We are much better equipped to let the facts reveal themselves to us instead of blinding ourselves to them or stubbornly trying to force them into preconceived molds. We no longer embarrass ourselves in front of our students, for example, by insisting that “Some Xs are Y” means the same as “Some X is Y”, and lamely adding “for purposes of logic” whenever there is pushback. Logic teaching in this century can exploit the new spirit of objectivity, humility, clarity, observationalism, (...)
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  22. What is Nominalistic Mereology?Jeremy Meyers - 2012 - Journal of Philosophical Logic 43 (1):71-108.
    Hybrid languages are introduced in order to evaluate the strength of “minimal” mereologies with relatively strong frame definability properties. Appealing to a robust form of nominalism, I claim that one investigated language \documentclass[12pt]{minimal} \usepackage{amsmath} \usepackage{wasysym} \usepackage{amsfonts} \usepackage{amssymb} \usepackage{amsbsy} \usepackage{mathrsfs} \usepackage{upgreek} \setlength{\oddsidemargin}{-69pt} \begin{document}$\mathcal {H}_{\textsf {m}}$\end{document} is maximally acceptable for nominalistic mereology. In an extension \documentclass[12pt]{minimal} \usepackage{amsmath} \usepackage{wasysym} \usepackage{amsfonts} \usepackage{amssymb} \usepackage{amsbsy} \usepackage{mathrsfs} \usepackage{upgreek} \setlength{\oddsidemargin}{-69pt} \begin{document}$\mathcal {H}_{\textsf {gem}}$\end{document} of \documentclass[12pt]{minimal} \usepackage{amsmath} \usepackage{wasysym} \usepackage{amsfonts} \usepackage{amssymb} \usepackage{amsbsy} \usepackage{mathrsfs} \usepackage{upgreek} \setlength{\oddsidemargin}{-69pt} \begin{document}$\mathcal {H}_{\textsf {m}}$\end{document}, a modal analog (...)
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  23. METAPHYSICAL RELATIVITY THEORY I: M-LOGIC.Eric Hahn - manuscript
    The present text provides a logical theory which originated in the unification of a number of well-known philosophical logics as well as the introduction and study of new operators. Further M-logic contains an object theory. With both the logical part and the object part we achieve a formal calculus that is able to express many metaphysical dogmas.
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  24. Subregular Tetrahedra.John Corcoran - 2008 - Bulletin of Symbolic Logic 14 (3):411-2.
    This largely expository lecture deals with aspects of traditional solid geometry suitable for applications in logic courses. Polygons are plane or two-dimensional; the simplest are triangles. Polyhedra [or polyhedrons] are solid or three-dimensional; the simplest are tetrahedra [or triangular pyramids, made of four triangles]. -/- A regular polygon has equal sides and equal angles. A polyhedron having congruent faces and congruent [polyhedral] angles is not called regular, as some might expect; rather they are said to be subregular—a word coined for (...)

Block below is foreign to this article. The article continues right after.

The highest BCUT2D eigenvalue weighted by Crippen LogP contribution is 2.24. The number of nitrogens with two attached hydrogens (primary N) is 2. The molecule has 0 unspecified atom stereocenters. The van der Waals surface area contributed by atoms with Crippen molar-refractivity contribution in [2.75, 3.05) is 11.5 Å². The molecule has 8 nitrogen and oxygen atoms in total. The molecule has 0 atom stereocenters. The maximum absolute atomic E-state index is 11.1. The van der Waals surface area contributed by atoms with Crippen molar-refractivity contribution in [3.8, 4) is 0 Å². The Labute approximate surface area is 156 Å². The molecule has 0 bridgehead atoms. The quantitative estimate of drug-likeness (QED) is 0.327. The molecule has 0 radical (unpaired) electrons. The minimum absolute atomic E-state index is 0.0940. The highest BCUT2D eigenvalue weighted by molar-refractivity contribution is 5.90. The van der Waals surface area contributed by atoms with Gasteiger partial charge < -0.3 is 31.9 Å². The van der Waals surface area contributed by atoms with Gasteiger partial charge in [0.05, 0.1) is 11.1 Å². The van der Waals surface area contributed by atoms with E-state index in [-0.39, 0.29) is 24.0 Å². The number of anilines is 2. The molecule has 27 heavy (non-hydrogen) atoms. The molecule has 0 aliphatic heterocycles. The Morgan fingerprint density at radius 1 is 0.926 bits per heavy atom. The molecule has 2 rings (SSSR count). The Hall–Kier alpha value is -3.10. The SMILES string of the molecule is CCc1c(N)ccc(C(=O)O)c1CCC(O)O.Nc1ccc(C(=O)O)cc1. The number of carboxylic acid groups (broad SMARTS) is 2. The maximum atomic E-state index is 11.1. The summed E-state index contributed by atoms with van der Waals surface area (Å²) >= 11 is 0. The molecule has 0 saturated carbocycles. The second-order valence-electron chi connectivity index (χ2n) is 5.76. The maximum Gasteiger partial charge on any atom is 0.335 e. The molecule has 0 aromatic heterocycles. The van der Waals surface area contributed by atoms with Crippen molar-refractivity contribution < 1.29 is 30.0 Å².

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  25. Logically Equivalent False Universal Propositions with Different Counterexample Sets.John Corcoran - 2007 - Bulletin of Symbolic Logic 11:554-5.
    This paper corrects a mistake I saw students make but I have yet to see in print. The mistake is thinking that logically equivalent propositions have the same counterexamples—always. Of course, it is often the case that logically equivalent propositions have the same counterexamples: “every number that is prime is odd” has the same counterexamples as “every number that is not odd is not prime”. The set of numbers satisfying “prime but not odd” is the same as the set of (...)
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  26. Un acercamiento preliminar a la semántica fregeana.Esteban J. Beltrán Ulate - 2013 - INVENIO 31:23-31.
    El artículo no pretende ser estudio detallado de la semántica de Gottlob Frege, más bien, se caracteriza por ser un acercamiento a la distinción entre signo (Zeichen), representaciones (Vortellungen), sentido (Sinn) y referencia (Bedeutung) expuesta por el autor. La argumentación fregeana discute la manera desde la cual se puede referir, a través de signos, y como, de éstos, emerge un mundo (tercer mundo), de sentido, que puede estar o no ligado a una referencia. El presente estudio recurre a dos obras (...)
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  27. Free Logics Their Foundations, Character and Some Applications Thereof.Karel Lambert - 1997
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  28. Compositionality and Modest Inferentialism.James Trafford - 2014 - Teorema: International Journal of Philosophy (1):39-56.